Summary: Designed as a short, punchy talk to challenge Christians about mission.
What in the world are we doing?
Sometimes I catch the start of the Ray Hadley show on 2GB. He usually begins by summing up the major news of the day. Last Thursday (28 August, 2009) wasn’t a good day. A family tragically killed on the F3 after a large semi-trailer ploughs into the back of the car. A couple receive only a fine in court after seriously neglecting their children. Things aren’t looking too good for Nathan Rees—the knives are out. Another serious car accident. Whose playing in the Rugby League was the bright spot for the day.
The great psychologist, Carl Jung, is quoted as saying, ‘The only thing we have to fear on the planet is man’. And George Bernard Shaw once said, ‘The world is populated in the main by people who should not exist’. Yet the modern person lives with a naïve optimism that, given enough time, everything will be OK. That given enough time and resources, this world will be able to dig itself out of the dreadful hole its found itself in. But this is no more than a self-indulgent dream. Picasso’s question is a good one, ‘The world today doesn’t make sense, so why should I paint pictures that do’?
The picture the Bible paints of the world is both true and disturbing. So disturbing, in fact, that many Christians struggle with the diagnosis. In the beginning, mankind was made to rule creation. The noblest of creatures was set at the head of the created order and told to develop all its powers for the enriching of his own life. And this to be done in obedience to God. We were made to rule the world, to master it and enjoy its fruits and all to the glory of God the Creator. So the psalmist says that man was made ‘a little lower than the heavenly beings and (God) crowned him with glory and honour. You made him ruler over the works of your hands; you put everything under his feet’ (Ps 8:4–6).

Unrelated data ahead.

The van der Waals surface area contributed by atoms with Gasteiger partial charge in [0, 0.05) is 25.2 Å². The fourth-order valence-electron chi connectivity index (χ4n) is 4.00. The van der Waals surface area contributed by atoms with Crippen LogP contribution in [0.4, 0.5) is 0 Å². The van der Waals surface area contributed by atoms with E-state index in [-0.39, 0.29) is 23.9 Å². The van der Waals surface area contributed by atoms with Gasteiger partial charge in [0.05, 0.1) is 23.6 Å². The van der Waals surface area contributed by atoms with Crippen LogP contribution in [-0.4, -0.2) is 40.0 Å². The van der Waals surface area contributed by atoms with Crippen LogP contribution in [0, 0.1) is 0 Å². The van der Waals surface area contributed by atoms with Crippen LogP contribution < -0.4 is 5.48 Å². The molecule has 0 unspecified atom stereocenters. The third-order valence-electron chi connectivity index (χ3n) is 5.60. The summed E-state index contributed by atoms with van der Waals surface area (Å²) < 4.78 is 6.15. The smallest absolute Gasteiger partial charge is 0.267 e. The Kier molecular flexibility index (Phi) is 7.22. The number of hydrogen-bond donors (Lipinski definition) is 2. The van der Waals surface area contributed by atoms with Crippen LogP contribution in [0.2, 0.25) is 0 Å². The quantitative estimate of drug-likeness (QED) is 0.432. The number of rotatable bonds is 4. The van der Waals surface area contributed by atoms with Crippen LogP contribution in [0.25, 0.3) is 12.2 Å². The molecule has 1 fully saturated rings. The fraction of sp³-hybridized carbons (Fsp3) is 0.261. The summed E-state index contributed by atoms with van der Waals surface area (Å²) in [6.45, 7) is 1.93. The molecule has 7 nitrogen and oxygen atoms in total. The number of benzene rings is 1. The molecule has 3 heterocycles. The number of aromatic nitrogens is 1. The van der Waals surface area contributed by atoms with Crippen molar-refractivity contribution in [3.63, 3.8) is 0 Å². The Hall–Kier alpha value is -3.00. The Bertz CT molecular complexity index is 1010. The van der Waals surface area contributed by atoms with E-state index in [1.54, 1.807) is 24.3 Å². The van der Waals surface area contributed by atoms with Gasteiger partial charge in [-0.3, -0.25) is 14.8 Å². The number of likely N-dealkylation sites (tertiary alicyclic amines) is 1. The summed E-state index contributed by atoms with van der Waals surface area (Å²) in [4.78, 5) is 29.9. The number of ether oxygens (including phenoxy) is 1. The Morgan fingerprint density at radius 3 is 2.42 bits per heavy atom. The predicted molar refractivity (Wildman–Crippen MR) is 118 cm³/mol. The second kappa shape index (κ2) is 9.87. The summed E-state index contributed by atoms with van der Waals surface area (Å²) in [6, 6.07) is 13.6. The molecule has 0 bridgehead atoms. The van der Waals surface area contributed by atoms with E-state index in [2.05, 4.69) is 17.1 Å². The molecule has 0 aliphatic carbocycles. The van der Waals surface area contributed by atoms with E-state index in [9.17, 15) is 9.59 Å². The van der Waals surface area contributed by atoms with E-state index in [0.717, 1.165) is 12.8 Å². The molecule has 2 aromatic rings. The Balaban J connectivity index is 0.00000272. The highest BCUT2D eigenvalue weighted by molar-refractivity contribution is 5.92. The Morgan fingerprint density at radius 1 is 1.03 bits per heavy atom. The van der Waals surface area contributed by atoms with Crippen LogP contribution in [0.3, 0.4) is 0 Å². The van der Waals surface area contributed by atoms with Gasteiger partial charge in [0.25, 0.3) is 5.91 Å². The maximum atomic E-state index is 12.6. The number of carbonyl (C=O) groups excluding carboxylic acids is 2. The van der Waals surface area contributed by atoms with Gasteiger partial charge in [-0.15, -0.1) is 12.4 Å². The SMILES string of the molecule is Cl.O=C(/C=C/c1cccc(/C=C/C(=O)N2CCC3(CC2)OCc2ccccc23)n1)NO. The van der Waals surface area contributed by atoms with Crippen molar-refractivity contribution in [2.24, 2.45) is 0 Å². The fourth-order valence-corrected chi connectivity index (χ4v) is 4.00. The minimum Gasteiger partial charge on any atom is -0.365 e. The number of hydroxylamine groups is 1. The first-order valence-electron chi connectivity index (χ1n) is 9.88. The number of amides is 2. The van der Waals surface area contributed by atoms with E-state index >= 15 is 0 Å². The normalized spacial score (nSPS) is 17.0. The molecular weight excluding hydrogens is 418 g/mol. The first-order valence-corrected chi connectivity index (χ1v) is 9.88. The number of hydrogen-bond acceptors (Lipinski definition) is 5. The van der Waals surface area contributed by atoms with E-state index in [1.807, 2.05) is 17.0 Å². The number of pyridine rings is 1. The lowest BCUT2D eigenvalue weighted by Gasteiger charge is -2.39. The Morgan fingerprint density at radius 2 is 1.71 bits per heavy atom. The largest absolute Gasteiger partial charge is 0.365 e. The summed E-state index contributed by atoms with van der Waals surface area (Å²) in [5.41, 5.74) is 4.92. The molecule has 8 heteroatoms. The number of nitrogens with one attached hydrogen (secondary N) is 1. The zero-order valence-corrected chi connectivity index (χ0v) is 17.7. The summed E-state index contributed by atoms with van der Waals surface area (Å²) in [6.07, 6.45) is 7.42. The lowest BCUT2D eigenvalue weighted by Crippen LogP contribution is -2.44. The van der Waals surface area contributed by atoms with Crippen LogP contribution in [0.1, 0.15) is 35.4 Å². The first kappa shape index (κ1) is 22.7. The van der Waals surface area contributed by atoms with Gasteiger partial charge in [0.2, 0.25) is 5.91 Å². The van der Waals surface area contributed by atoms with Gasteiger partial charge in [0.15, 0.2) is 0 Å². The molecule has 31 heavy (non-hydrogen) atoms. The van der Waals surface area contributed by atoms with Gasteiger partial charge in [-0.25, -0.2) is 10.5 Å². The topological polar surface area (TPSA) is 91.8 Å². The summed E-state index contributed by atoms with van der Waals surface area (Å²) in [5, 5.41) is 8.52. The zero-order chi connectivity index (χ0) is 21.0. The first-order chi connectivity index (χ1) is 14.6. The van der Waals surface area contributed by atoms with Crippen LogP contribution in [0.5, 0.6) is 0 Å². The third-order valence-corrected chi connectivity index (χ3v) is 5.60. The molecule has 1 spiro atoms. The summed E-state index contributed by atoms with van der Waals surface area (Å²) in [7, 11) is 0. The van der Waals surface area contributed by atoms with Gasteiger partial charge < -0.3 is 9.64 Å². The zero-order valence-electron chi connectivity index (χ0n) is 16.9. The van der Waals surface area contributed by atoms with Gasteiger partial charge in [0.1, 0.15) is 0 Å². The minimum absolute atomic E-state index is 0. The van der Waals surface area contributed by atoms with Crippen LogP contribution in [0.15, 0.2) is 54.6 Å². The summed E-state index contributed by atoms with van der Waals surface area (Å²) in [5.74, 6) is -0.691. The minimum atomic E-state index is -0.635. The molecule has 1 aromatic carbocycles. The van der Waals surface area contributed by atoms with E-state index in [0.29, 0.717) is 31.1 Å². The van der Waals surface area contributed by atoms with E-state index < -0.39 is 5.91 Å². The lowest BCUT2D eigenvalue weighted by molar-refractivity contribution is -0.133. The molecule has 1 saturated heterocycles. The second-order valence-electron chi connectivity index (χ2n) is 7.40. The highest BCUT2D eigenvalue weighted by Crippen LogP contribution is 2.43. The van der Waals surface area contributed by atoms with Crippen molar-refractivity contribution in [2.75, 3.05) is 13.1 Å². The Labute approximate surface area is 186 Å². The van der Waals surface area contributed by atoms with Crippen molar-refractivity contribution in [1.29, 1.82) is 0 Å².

But Adam And Eve’s arrogant rebellion disrupted the entire order of things that God had made. Sin disordered their relationship with God. Sin shifted a relationship of communion and peace to one of guilt and shame on man’s side, and rebuke and judgment on God’s side. The first sin also disordered and disrupted Adam and Eve’s own nature. They bore Satan’s image rather than God’s, and in this warped image all their descendants were born. And so humanity is collectively united in its opposition to the rule of God.
In the New Testament, the world is often described as the mass of sinful humanity. In Colossians, Paul describes this world as the ‘dominion of darkness’ (Col 1:13). Our world is solidly given to unrighteousness and ungodliness, and it is hostile to the truth and rejects the people of God. But the world is without excuse. ‘For although they knew God, they neither glorified him as God nor gave thanks to him, but their thinking became futile and their foolish hearts were darkened. Although they claimed to be wise, they became fools and exchanged the glory of the immortal God for images made to look like mortal man and birds and animals and reptiles’ (Rom 1:21–23).